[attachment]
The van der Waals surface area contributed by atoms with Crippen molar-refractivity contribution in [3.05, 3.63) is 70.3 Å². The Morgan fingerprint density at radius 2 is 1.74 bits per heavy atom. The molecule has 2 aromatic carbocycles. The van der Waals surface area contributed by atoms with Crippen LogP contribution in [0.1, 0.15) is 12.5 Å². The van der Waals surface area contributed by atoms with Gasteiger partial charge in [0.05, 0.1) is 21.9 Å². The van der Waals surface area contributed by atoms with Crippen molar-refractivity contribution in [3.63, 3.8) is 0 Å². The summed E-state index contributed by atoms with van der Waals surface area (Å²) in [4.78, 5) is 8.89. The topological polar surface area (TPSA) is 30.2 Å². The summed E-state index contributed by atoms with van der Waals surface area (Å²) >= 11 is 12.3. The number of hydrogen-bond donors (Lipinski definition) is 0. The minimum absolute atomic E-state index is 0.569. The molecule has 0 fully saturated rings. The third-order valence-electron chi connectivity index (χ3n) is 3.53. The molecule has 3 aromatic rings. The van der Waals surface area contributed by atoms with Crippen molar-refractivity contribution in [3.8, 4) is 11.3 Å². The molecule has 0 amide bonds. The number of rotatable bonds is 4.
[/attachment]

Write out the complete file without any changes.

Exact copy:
The van der Waals surface area contributed by atoms with Crippen molar-refractivity contribution in [3.05, 3.63) is 70.3 Å². The Morgan fingerprint density at radius 2 is 1.74 bits per heavy atom. The molecule has 2 aromatic carbocycles. The van der Waals surface area contributed by atoms with Crippen LogP contribution in [0.1, 0.15) is 12.5 Å². The van der Waals surface area contributed by atoms with Gasteiger partial charge in [0.05, 0.1) is 21.9 Å². The van der Waals surface area contributed by atoms with Crippen molar-refractivity contribution in [3.63, 3.8) is 0 Å². The summed E-state index contributed by atoms with van der Waals surface area (Å²) in [4.78, 5) is 8.89. The topological polar surface area (TPSA) is 30.2 Å². The summed E-state index contributed by atoms with van der Waals surface area (Å²) >= 11 is 12.3. The number of hydrogen-bond donors (Lipinski definition) is 0. The minimum absolute atomic E-state index is 0.569. The molecule has 0 fully saturated rings. The third-order valence-electron chi connectivity index (χ3n) is 3.53. The molecule has 3 aromatic rings. The van der Waals surface area contributed by atoms with Crippen molar-refractivity contribution in [3.8, 4) is 11.3 Å². The molecule has 0 amide bonds. The number of rotatable bonds is 4.